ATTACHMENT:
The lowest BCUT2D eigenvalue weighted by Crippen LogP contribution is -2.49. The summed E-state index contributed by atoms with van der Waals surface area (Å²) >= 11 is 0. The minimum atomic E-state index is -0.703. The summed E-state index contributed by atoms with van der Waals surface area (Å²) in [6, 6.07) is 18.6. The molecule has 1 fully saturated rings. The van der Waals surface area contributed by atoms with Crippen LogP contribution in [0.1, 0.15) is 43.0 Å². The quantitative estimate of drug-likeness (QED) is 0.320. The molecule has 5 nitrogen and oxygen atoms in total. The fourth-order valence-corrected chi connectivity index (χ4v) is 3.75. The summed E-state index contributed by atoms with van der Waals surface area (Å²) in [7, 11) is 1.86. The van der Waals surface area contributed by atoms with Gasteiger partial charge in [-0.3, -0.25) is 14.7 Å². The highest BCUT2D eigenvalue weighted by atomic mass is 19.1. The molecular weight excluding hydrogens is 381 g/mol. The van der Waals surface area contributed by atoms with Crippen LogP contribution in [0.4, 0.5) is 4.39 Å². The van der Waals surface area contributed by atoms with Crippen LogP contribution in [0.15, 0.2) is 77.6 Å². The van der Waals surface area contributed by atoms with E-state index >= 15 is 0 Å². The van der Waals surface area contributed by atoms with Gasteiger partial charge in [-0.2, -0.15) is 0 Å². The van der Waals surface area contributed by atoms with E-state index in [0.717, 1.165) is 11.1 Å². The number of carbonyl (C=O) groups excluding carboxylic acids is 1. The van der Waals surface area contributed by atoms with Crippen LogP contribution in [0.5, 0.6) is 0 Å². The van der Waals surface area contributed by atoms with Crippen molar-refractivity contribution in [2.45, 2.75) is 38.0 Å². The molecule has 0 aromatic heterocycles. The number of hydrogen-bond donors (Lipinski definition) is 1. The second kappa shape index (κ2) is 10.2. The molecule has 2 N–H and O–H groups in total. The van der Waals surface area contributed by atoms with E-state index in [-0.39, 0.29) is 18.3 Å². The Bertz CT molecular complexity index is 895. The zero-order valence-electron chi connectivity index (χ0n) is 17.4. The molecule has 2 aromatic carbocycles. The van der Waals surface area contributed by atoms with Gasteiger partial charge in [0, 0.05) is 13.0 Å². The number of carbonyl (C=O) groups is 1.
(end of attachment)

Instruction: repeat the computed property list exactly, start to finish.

The lowest BCUT2D eigenvalue weighted by Crippen LogP contribution is -2.49. The summed E-state index contributed by atoms with van der Waals surface area (Å²) >= 11 is 0. The minimum atomic E-state index is -0.703. The summed E-state index contributed by atoms with van der Waals surface area (Å²) in [6, 6.07) is 18.6. The molecule has 1 fully saturated rings. The van der Waals surface area contributed by atoms with Crippen LogP contribution in [0.1, 0.15) is 43.0 Å². The quantitative estimate of drug-likeness (QED) is 0.320. The molecule has 5 nitrogen and oxygen atoms in total. The fourth-order valence-corrected chi connectivity index (χ4v) is 3.75. The summed E-state index contributed by atoms with van der Waals surface area (Å²) in [7, 11) is 1.86. The van der Waals surface area contributed by atoms with Gasteiger partial charge in [-0.3, -0.25) is 14.7 Å². The highest BCUT2D eigenvalue weighted by atomic mass is 19.1. The molecular weight excluding hydrogens is 381 g/mol. The van der Waals surface area contributed by atoms with Crippen LogP contribution in [0.4, 0.5) is 4.39 Å². The van der Waals surface area contributed by atoms with Crippen LogP contribution in [0.15, 0.2) is 77.6 Å². The van der Waals surface area contributed by atoms with E-state index >= 15 is 0 Å². The van der Waals surface area contributed by atoms with Gasteiger partial charge in [-0.2, -0.15) is 0 Å². The van der Waals surface area contributed by atoms with E-state index in [0.717, 1.165) is 11.1 Å². The number of carbonyl (C=O) groups excluding carboxylic acids is 1. The van der Waals surface area contributed by atoms with Crippen LogP contribution in [0.5, 0.6) is 0 Å². The van der Waals surface area contributed by atoms with Crippen molar-refractivity contribution in [2.45, 2.75) is 38.0 Å². The molecule has 0 aromatic heterocycles. The number of hydrogen-bond donors (Lipinski definition) is 1. The second kappa shape index (κ2) is 10.2. The molecule has 2 N–H and O–H groups in total. The van der Waals surface area contributed by atoms with E-state index in [-0.39, 0.29) is 18.3 Å². The Bertz CT molecular complexity index is 895. The zero-order valence-electron chi connectivity index (χ0n) is 17.4. The molecule has 2 aromatic carbocycles. The van der Waals surface area contributed by atoms with Gasteiger partial charge in [0, 0.05) is 13.0 Å². The number of carbonyl (C=O) groups is 1.